The man put down his cup of coffee and looked at it distastefully. It had been bad to start off with, but after ten minutes of lukewarm sipping, it was unbearable. The oily sheen on its cold surface regarded him coldly, like the eyes of a dying man.
It rattled as he pushed it across the Formica patterned table top, to brush against other items.
A crumpled receipt; an empty plate with a few sordid crumbs sticking to it; a fork and spoon, shiny and yet tarnished at the same time. Detritus from the table’s previous occupants.
Overhead, the chaotic and unfocused drumming of the rain on the roof reflected his own meandering thoughts.
A heavy sea of chatter rose around him, conversation engulfing his sensorium. Words and fragments of words echoed around him, as people flashed past his field of vision.
A businessman. A young woman. A young man. A gaggle of teenagers, leaving a trail of fag smoke and hormones behind them.
The man flapped his hands half-heartedly into the drifts of cigarette smoke, then stood up.
He spent twenty-five minutes in the gift shop, looking blankly at magazines and doorstop-sized pulp thrillers. Eventually, he bought a newspaper and a packet of sweets.
The gangly youth at the checkout didn’t even bother to lift his head and look at him. The man deposited a smattering of change into his hand, and he blindly rung up the sale, the hollow and meaningless transaction completed.
The man walked away into the sea of chatter, leaving that shop, full of things he’d never want or need, behind him.
The taste of the foul coffee was suddenly strong and bitter in his throat, and he pulled his guts tight around the liquid slopping around in his stomach.
He checked his watch. It was a flashy model that automatically adjusted itself depending on what time zone the wearer was in.
He only had a few minutes left. He’d better go.
As the warm, air-conditioned indoor atmosphere gave way to drizzling cold of the car park, the man pulled up the collar of his jacket against the hostile elements.
The rain lashed sideways against the bare expanse of concrete, as he struggled across to his rented car.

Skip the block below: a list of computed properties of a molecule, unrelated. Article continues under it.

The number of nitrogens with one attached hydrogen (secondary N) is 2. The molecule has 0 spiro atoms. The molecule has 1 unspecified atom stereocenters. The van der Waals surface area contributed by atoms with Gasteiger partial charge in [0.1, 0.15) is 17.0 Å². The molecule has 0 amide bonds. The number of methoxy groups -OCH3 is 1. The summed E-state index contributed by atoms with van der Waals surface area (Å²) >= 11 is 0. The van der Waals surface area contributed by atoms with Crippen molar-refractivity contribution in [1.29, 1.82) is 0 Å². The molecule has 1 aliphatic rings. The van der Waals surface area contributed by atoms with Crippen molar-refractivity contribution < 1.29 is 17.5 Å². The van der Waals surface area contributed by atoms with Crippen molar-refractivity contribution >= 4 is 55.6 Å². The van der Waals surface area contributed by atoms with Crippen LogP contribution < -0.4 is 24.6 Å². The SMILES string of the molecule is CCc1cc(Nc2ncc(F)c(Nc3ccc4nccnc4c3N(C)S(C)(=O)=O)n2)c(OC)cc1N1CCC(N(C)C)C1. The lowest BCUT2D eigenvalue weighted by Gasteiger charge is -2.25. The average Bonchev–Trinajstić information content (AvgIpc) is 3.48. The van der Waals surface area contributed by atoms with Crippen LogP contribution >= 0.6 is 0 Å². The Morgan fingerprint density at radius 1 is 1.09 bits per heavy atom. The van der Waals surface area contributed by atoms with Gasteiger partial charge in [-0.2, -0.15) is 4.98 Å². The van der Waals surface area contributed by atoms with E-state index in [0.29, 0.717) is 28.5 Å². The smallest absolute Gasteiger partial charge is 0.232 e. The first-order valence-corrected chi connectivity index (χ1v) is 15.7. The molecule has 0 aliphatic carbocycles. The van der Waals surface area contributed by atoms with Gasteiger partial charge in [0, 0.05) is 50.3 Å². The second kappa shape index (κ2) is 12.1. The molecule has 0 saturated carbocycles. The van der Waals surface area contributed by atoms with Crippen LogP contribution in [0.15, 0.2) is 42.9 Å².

Fishing the keys from his coat pocket, he glanced up. The dark silhouette of a plane rose against the overcast sky. The scream of its engines filled the air, a mournful cry against the universal grey of the landscape.
The man held his paper up. The ink had run, and the headlines were mostly indistinguishable.
Wars and rumours of wars. He tossed it away into a puddle, a vague and unfounded sense of disgust stirring in his breast, only to be quelled again.
Again, that nausea, twisting the muscles of his stomach around an exorbitantly expensive cup of coffee. He choked back the bile thrusting up inside his neck with a short hacking cough.
He turned his face towards the road, rain sweeping into his eyes. The road signs were incomprehensible. They could have been written in any language.
Soaring above him was a massive concrete superstructure, the winding lanes parting, then converging, then parting again. Cars drove around and around it, endlessly tracing the winding spaghetti pathways.
Sighing, the man resigned himself to his fate, and unlocked the car door.
Pain lanced through his body; Pain, indescribable and unending.
In one instant, the man saw all his hopes and dreams, all his memories, all his wasted life, rush away down a supersonic tunnel, too fast to reclaim, dashed out of existence swiftly and heartlessly.
The man clutched at his chest, slammed into the car door, and sunk to the floor.
He lay there, a small and huddled figure on the tarmac as another plane flew overhead.